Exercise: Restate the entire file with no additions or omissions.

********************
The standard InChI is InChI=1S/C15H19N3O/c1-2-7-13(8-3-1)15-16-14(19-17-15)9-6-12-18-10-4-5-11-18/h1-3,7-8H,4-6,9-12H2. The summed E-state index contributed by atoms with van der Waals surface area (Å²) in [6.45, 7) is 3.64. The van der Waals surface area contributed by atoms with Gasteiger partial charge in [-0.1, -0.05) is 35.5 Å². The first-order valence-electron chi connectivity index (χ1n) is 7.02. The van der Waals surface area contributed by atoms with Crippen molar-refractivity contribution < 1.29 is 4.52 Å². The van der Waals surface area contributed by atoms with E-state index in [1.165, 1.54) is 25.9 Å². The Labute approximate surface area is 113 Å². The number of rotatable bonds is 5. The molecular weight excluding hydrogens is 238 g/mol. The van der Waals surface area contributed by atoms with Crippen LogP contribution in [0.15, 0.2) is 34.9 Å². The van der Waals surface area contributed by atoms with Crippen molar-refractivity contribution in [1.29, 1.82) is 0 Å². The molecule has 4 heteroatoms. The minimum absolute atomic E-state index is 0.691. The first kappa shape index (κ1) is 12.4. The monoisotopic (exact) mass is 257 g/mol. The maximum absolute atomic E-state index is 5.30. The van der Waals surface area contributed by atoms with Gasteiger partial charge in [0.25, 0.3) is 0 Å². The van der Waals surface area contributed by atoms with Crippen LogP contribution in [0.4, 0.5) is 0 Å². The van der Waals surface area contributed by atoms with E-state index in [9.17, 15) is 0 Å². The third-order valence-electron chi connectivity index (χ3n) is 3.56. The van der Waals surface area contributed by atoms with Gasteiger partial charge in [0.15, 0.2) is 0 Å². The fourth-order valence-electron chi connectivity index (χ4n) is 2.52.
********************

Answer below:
The standard InChI is InChI=1S/C15H19N3O/c1-2-7-13(8-3-1)15-16-14(19-17-15)9-6-12-18-10-4-5-11-18/h1-3,7-8H,4-6,9-12H2. The summed E-state index contributed by atoms with van der Waals surface area (Å²) in [6.45, 7) is 3.64. The van der Waals surface area contributed by atoms with Gasteiger partial charge in [-0.1, -0.05) is 35.5 Å². The first-order valence-electron chi connectivity index (χ1n) is 7.02. The van der Waals surface area contributed by atoms with Crippen molar-refractivity contribution < 1.29 is 4.52 Å². The van der Waals surface area contributed by atoms with E-state index in [1.165, 1.54) is 25.9 Å². The Labute approximate surface area is 113 Å². The number of rotatable bonds is 5. The molecular weight excluding hydrogens is 238 g/mol. The van der Waals surface area contributed by atoms with Crippen LogP contribution in [0.15, 0.2) is 34.9 Å². The van der Waals surface area contributed by atoms with Crippen molar-refractivity contribution in [1.29, 1.82) is 0 Å². The molecule has 4 heteroatoms. The minimum absolute atomic E-state index is 0.691. The first kappa shape index (κ1) is 12.4. The monoisotopic (exact) mass is 257 g/mol. The maximum absolute atomic E-state index is 5.30. The van der Waals surface area contributed by atoms with Gasteiger partial charge in [0.25, 0.3) is 0 Å². The van der Waals surface area contributed by atoms with Crippen LogP contribution in [0.4, 0.5) is 0 Å². The van der Waals surface area contributed by atoms with E-state index in [9.17, 15) is 0 Å². The third-order valence-electron chi connectivity index (χ3n) is 3.56. The van der Waals surface area contributed by atoms with Gasteiger partial charge in [0.15, 0.2) is 0 Å². The fourth-order valence-electron chi connectivity index (χ4n) is 2.52.